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Cork flooring is amazing with all the properties that are inherent to it, here at Floorcoverings of Marin County we display more Cork Flooring than anywhere else in Marin County.
Cork is an impermeable buoyant material, a prime-subset of bark tissue that is harvested for commercial use primarily from (the Cork Oak), which is endemic to southwest Europe and northwest Africa. Cork is composed of suberin, a hydrophobics substance, and because of its impermeability, buoyancy, elasticity, and fire resistance, it is used in a variety of products, the most common of which is for wine stoppers. The Montado landscape of Portugal produces approximately 50% of cork harvested annually worldwide.
Cork is extracted only from early May to late August, when the cork can be separated from the tree without causing permanent damage. When the tree reaches 25-30 years of age and about 24in (60cm) in circumference, the cork can be removed for the first time. However, this first harvest almost always produces poor quality or "male" cork. Subsequent extractions usually occur at intervals of 9 years, though it can take up to 13 for the cork to reach an acceptable size. If the product is of high quality it is known as "gentle" cork, and, ideally, is used to make stoppers for wine and champagne bottles.
The workers who specialize in removing the cork are known as extractors. Extractors use a very sharp axe to make two types of cuts on the tree: one horizontal cut around the plant, called a crown or necklace, at a height of about 2-3 times the circumference of the tree, and several vertical cuts called rulers or openings. This is the most delicate phase of the work because, even though cutting the cork requires quite a bit of strength, the extractor must not damage the underlying Phellogen or the tree will die.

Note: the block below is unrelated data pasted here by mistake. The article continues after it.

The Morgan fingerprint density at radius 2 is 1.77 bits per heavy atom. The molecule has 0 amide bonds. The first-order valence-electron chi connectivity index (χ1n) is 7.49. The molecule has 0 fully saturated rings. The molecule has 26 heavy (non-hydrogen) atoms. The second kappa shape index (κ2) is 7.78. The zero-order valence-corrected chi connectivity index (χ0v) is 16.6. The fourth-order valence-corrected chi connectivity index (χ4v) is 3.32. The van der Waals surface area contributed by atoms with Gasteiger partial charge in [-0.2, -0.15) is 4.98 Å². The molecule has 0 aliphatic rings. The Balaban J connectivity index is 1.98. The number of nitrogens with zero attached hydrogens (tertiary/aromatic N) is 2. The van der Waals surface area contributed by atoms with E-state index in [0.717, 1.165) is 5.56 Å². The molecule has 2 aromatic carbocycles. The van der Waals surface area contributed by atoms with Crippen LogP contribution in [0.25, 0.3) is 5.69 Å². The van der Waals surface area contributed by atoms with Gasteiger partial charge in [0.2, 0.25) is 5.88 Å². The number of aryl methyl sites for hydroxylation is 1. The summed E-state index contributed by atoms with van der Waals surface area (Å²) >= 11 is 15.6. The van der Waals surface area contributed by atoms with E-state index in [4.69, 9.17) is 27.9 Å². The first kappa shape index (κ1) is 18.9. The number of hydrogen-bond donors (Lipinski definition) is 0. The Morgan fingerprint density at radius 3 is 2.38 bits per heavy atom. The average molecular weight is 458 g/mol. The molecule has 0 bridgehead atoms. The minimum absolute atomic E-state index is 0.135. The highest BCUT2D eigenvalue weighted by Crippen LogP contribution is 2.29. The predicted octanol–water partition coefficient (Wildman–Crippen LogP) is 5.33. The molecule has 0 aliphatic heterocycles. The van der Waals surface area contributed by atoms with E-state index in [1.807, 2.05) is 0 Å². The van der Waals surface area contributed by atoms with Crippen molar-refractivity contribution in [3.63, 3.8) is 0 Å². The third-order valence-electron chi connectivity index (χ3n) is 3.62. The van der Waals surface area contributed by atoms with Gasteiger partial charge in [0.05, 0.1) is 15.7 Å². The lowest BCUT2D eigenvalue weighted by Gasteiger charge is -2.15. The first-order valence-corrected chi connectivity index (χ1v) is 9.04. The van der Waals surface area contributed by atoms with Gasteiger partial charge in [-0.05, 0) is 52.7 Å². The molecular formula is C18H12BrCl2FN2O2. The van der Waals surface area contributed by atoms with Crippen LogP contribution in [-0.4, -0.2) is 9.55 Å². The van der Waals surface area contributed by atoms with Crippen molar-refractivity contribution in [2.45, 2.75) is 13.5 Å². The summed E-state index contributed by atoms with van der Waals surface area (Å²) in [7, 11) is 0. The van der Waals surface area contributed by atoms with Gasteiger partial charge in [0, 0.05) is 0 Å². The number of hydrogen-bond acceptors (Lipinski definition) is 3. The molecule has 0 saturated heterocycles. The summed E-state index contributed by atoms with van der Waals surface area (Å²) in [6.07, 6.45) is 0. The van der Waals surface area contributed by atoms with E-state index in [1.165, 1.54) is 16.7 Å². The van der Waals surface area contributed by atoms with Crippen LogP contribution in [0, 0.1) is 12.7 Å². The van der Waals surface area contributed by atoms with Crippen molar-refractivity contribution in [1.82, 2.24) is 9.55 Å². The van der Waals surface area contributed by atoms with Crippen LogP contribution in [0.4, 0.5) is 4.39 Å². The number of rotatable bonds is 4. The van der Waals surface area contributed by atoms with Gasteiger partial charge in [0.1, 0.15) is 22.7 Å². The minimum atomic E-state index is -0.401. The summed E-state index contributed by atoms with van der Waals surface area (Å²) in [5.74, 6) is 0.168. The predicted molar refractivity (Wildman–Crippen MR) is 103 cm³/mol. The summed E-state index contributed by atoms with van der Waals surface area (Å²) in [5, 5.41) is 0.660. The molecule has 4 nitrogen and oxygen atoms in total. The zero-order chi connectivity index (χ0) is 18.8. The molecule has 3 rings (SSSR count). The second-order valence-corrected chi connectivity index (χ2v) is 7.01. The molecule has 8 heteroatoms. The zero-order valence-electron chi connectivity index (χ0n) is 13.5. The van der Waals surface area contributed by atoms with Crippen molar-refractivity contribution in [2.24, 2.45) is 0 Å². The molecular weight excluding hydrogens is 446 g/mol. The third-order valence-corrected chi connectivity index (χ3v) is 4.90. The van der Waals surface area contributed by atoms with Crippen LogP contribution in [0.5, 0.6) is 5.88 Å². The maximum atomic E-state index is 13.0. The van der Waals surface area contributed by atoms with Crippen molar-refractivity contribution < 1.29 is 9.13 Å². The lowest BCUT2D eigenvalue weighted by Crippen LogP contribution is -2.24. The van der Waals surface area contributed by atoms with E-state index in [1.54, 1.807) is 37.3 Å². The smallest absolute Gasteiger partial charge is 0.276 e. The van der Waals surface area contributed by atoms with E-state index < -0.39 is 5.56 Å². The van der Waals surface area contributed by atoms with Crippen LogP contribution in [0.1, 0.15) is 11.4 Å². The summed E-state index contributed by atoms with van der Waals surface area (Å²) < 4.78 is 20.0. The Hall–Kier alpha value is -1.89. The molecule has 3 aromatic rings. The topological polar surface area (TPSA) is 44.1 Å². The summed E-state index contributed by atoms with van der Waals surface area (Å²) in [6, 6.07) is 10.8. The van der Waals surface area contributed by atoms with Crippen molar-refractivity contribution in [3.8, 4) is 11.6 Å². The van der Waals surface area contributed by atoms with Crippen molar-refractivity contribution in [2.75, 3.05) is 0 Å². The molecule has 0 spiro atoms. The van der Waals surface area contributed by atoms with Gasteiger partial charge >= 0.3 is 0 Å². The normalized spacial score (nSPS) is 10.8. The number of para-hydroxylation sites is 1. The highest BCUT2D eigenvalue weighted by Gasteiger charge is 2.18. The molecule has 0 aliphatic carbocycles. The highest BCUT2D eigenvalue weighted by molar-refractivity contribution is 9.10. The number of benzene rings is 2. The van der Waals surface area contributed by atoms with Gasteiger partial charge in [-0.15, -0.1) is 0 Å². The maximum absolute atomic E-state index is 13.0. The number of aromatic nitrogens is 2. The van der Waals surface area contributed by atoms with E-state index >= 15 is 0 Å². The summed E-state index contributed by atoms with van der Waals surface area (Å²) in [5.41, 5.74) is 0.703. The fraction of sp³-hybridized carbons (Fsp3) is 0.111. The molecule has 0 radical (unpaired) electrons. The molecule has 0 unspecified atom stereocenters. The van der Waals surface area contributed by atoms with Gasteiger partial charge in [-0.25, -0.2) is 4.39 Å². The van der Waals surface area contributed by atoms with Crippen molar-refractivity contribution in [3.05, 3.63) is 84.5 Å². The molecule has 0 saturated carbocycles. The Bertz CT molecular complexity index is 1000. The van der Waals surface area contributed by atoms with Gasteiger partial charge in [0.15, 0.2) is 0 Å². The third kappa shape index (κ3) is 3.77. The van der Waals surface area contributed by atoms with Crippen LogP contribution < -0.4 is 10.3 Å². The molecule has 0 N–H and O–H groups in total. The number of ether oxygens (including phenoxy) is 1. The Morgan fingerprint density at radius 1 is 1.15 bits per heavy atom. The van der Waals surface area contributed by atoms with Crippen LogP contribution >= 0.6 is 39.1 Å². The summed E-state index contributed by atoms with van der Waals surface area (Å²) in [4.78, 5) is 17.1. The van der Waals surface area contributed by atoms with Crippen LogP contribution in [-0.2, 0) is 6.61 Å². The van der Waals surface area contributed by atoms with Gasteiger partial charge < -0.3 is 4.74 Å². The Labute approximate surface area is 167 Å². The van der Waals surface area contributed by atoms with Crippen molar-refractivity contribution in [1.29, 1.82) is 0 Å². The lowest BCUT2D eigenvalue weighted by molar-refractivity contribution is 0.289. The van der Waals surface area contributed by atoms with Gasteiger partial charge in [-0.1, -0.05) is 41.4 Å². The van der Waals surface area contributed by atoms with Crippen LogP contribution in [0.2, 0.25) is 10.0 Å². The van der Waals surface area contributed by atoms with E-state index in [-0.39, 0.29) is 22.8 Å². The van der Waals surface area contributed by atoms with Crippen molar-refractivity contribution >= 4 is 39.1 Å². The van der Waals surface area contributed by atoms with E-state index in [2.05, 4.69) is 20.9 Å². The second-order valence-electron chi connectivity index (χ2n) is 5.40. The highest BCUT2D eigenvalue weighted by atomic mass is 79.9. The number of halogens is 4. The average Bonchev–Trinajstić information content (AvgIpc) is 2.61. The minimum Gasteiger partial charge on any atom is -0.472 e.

To free the cork from the tree, the extractor pushes the handle of the axe into the rulers. A good extractor needs to use a firm but precise touch in order to free a large amount of cork without damaging the product or tree.
These freed portions of the cork are called planks. The planks usually have to be carried off by hand since cork forests are rarely accessible for vehicles. Finally, the cork is stacked and traditionally left to dry, from where it can be loaded onto a truck and shipped to a processor.
The Cork Oak is unrelated to the "cork trees" which have corky bark but are not used for cork production.
The cork industry is generally regarded as environmentally friendly. The sustainability of production and the easy recycling of cork products and by-products are two of its most distinctive aspects. Cork Oak forests also prevent desertification and are a particular habitat in the Liberian Peninsula and the refuge of various endangered species.
Carbon Footprint studies committed by Oeneo Bouchage of France and the Cork Supply Group of Portugal concluded that cork is the most environmentally friendly in comparison to other alternatives.